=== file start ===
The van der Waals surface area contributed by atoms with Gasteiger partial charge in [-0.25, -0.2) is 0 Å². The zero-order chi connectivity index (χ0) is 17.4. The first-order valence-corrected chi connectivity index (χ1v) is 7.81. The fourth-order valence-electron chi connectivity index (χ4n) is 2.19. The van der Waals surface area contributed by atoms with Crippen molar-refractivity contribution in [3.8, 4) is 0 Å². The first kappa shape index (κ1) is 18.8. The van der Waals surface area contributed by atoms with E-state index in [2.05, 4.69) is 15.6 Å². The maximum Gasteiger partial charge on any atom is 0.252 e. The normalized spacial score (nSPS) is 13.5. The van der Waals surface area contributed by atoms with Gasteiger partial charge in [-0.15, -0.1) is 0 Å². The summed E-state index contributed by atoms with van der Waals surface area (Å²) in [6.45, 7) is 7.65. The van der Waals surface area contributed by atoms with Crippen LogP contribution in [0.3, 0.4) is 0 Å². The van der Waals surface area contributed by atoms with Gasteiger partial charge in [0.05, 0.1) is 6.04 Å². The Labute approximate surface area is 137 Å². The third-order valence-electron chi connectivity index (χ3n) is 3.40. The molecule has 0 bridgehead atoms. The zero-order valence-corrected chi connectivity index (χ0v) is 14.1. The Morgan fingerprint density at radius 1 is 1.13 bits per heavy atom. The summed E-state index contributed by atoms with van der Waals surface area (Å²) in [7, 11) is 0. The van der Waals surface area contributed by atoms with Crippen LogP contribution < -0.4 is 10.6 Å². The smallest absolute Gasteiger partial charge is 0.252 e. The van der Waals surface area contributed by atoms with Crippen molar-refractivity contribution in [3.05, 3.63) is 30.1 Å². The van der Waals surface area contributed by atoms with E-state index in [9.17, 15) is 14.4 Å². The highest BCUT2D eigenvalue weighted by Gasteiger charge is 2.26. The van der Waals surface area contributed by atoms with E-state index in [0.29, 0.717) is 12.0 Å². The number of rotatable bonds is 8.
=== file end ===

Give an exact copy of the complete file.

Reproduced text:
The van der Waals surface area contributed by atoms with Gasteiger partial charge in [-0.25, -0.2) is 0 Å². The zero-order chi connectivity index (χ0) is 17.4. The first-order valence-corrected chi connectivity index (χ1v) is 7.81. The fourth-order valence-electron chi connectivity index (χ4n) is 2.19. The van der Waals surface area contributed by atoms with Crippen molar-refractivity contribution in [3.8, 4) is 0 Å². The first kappa shape index (κ1) is 18.8. The van der Waals surface area contributed by atoms with E-state index in [2.05, 4.69) is 15.6 Å². The maximum Gasteiger partial charge on any atom is 0.252 e. The normalized spacial score (nSPS) is 13.5. The van der Waals surface area contributed by atoms with Gasteiger partial charge in [-0.15, -0.1) is 0 Å². The summed E-state index contributed by atoms with van der Waals surface area (Å²) in [6.45, 7) is 7.65. The van der Waals surface area contributed by atoms with Crippen LogP contribution in [0.3, 0.4) is 0 Å². The van der Waals surface area contributed by atoms with Gasteiger partial charge in [0.05, 0.1) is 6.04 Å². The Labute approximate surface area is 137 Å². The third-order valence-electron chi connectivity index (χ3n) is 3.40. The molecule has 0 bridgehead atoms. The zero-order valence-corrected chi connectivity index (χ0v) is 14.1. The Morgan fingerprint density at radius 1 is 1.13 bits per heavy atom. The summed E-state index contributed by atoms with van der Waals surface area (Å²) in [7, 11) is 0. The van der Waals surface area contributed by atoms with Crippen LogP contribution < -0.4 is 10.6 Å². The smallest absolute Gasteiger partial charge is 0.252 e. The van der Waals surface area contributed by atoms with Crippen molar-refractivity contribution in [3.05, 3.63) is 30.1 Å². The van der Waals surface area contributed by atoms with E-state index in [9.17, 15) is 14.4 Å². The highest BCUT2D eigenvalue weighted by Gasteiger charge is 2.26. The van der Waals surface area contributed by atoms with E-state index in [0.29, 0.717) is 12.0 Å². The number of rotatable bonds is 8.